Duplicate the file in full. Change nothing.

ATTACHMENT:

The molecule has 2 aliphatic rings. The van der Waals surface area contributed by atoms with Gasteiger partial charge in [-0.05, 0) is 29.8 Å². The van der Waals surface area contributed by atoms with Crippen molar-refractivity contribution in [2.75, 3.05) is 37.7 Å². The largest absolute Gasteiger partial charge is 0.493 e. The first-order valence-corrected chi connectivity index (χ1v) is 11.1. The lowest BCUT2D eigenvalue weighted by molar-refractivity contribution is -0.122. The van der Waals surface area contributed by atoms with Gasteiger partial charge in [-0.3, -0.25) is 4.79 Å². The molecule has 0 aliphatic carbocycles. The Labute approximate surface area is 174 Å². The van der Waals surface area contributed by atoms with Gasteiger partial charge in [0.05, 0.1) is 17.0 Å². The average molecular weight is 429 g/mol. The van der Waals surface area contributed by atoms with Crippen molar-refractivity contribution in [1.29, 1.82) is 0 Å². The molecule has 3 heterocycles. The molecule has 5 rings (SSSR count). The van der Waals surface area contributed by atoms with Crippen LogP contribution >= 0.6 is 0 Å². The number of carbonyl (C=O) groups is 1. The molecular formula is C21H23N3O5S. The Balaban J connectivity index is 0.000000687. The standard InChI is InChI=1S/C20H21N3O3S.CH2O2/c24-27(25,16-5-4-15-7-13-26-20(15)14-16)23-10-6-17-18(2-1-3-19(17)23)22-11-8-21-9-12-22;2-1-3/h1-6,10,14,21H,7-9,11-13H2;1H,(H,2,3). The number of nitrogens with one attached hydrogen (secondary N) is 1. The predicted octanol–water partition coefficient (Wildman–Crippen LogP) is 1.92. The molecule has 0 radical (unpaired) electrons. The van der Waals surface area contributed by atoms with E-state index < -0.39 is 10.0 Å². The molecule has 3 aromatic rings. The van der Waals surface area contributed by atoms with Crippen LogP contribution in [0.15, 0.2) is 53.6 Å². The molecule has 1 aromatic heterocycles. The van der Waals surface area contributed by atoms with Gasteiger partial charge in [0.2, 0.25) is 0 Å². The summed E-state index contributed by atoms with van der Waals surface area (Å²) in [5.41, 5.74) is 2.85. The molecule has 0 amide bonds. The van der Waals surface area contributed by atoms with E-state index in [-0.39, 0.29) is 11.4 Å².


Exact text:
The molecule has 2 aliphatic rings. The van der Waals surface area contributed by atoms with Gasteiger partial charge in [-0.05, 0) is 29.8 Å². The van der Waals surface area contributed by atoms with Crippen molar-refractivity contribution in [2.75, 3.05) is 37.7 Å². The largest absolute Gasteiger partial charge is 0.493 e. The first-order valence-corrected chi connectivity index (χ1v) is 11.1. The lowest BCUT2D eigenvalue weighted by molar-refractivity contribution is -0.122. The van der Waals surface area contributed by atoms with Gasteiger partial charge in [-0.3, -0.25) is 4.79 Å². The molecule has 0 aliphatic carbocycles. The Labute approximate surface area is 174 Å². The van der Waals surface area contributed by atoms with Gasteiger partial charge in [0.05, 0.1) is 17.0 Å². The average molecular weight is 429 g/mol. The van der Waals surface area contributed by atoms with Crippen molar-refractivity contribution in [1.29, 1.82) is 0 Å². The molecule has 3 heterocycles. The molecule has 5 rings (SSSR count). The van der Waals surface area contributed by atoms with Crippen LogP contribution >= 0.6 is 0 Å². The number of carbonyl (C=O) groups is 1. The molecular formula is C21H23N3O5S. The Balaban J connectivity index is 0.000000687. The standard InChI is InChI=1S/C20H21N3O3S.CH2O2/c24-27(25,16-5-4-15-7-13-26-20(15)14-16)23-10-6-17-18(2-1-3-19(17)23)22-11-8-21-9-12-22;2-1-3/h1-6,10,14,21H,7-9,11-13H2;1H,(H,2,3). The number of nitrogens with one attached hydrogen (secondary N) is 1. The predicted octanol–water partition coefficient (Wildman–Crippen LogP) is 1.92. The molecule has 0 radical (unpaired) electrons. The van der Waals surface area contributed by atoms with E-state index < -0.39 is 10.0 Å². The molecule has 3 aromatic rings. The van der Waals surface area contributed by atoms with Crippen LogP contribution in [0.15, 0.2) is 53.6 Å². The molecule has 1 aromatic heterocycles. The van der Waals surface area contributed by atoms with Gasteiger partial charge in [0.2, 0.25) is 0 Å². The summed E-state index contributed by atoms with van der Waals surface area (Å²) in [5.41, 5.74) is 2.85. The molecule has 0 amide bonds. The van der Waals surface area contributed by atoms with E-state index in [-0.39, 0.29) is 11.4 Å².